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Your trailer do what you want! I like having a toilet, but I took out the shower.
No regrets
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Old 06-05-2019, 12:01 PM   #18
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Bought an Airhead composting toilet for the winter's southern adventure.
Could not bring myself to drill a hole in my new Promaster.
So, I only pee'd in it when necessary. Plenty of toilets around for the real business.
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Old 06-05-2019, 02:52 PM   #19
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We did this to our 1962 22 foot Safari for several reasons.

1. We wanted permanent beds that would not be possible if we kept the rear bathroom. We decided we spend far more time sleeping than we do pooping, and we did not want to tear down and make up beds everyday. This is especially important when making quick overnight rest stops while traveling.

2. Most everywhere we stop there are bathrooms available. If not, urinals are made for both men and women. If needed, we can carry a lugable loo or equalevent. We are not germaphobes and have never heard of anyone getting sick from a toilet seat. Not even a friend who knows someone who's third cousin knew someone that got sick.

3. My wife doesn't want to spend her vacation cleaning bathrooms.

4. We live in northern Indiana where it would be required to winterize. If we want to head south in January all we need to do is hookup and go. No worries.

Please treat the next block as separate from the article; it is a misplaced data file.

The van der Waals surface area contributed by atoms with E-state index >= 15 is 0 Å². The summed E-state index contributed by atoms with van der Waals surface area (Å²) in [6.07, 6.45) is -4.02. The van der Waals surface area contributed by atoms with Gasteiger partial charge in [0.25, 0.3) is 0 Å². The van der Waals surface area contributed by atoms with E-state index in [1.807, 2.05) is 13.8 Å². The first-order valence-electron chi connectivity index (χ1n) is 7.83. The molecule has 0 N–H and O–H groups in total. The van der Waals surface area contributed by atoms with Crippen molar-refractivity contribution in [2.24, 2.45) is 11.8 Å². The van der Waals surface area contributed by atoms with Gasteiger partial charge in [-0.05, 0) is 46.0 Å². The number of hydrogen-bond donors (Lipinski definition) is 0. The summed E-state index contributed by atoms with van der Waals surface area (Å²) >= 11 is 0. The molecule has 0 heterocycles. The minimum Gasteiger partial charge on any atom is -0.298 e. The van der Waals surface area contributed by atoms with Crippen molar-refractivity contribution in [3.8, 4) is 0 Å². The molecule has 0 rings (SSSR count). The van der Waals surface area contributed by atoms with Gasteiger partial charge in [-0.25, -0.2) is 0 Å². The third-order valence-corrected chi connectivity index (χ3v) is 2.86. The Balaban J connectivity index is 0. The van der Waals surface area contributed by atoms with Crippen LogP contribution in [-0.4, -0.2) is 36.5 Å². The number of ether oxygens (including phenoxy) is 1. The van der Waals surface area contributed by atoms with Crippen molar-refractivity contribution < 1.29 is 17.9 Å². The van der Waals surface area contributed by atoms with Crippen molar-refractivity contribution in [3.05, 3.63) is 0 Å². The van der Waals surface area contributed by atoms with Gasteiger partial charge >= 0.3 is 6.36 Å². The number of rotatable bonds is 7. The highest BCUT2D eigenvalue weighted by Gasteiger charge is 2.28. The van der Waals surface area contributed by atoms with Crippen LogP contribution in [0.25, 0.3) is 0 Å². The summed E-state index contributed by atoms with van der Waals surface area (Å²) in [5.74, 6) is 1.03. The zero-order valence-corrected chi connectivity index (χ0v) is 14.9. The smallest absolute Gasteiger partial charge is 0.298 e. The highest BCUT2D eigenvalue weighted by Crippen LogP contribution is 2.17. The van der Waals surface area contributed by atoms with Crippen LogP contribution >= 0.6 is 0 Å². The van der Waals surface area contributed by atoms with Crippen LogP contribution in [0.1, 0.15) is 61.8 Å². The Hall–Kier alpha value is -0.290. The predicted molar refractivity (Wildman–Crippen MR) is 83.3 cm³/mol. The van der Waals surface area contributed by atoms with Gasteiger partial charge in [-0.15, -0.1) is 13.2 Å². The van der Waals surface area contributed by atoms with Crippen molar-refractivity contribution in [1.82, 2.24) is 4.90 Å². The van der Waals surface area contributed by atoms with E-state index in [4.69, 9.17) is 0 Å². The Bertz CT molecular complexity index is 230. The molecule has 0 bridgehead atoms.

5. We don't have to deal with dump stations and the related mess. Under the sink we have removable fresh and grey tanks.

6. We go camping, not glamping. Some inconvenience is expected.

6. We are not concerned with resale. I know I can sell the Safari for more than what I have in it, after renovation.

The bottom line is. It is your Airstream, make it yours as you want it.



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Old 06-05-2019, 03:49 PM   #20
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I have a 71 28' Sovereign that had a rear bath and the 2 single beds in the mid section. Ours was a mess, used as a hunting trailer so I gutted it all but the kitchen.
Dropped the bellypan and tanks, replaced the floor. Bought replacement tanks that fit up under the axles and just aft and built a mid bath and a queen bed in the rear.
Have a fold out couch in the front nose for guest. We both have access to the bathroom without walking past each other.
The tail is actually lighter and weight transferred to the axle area.
Check my profile for pics in progress.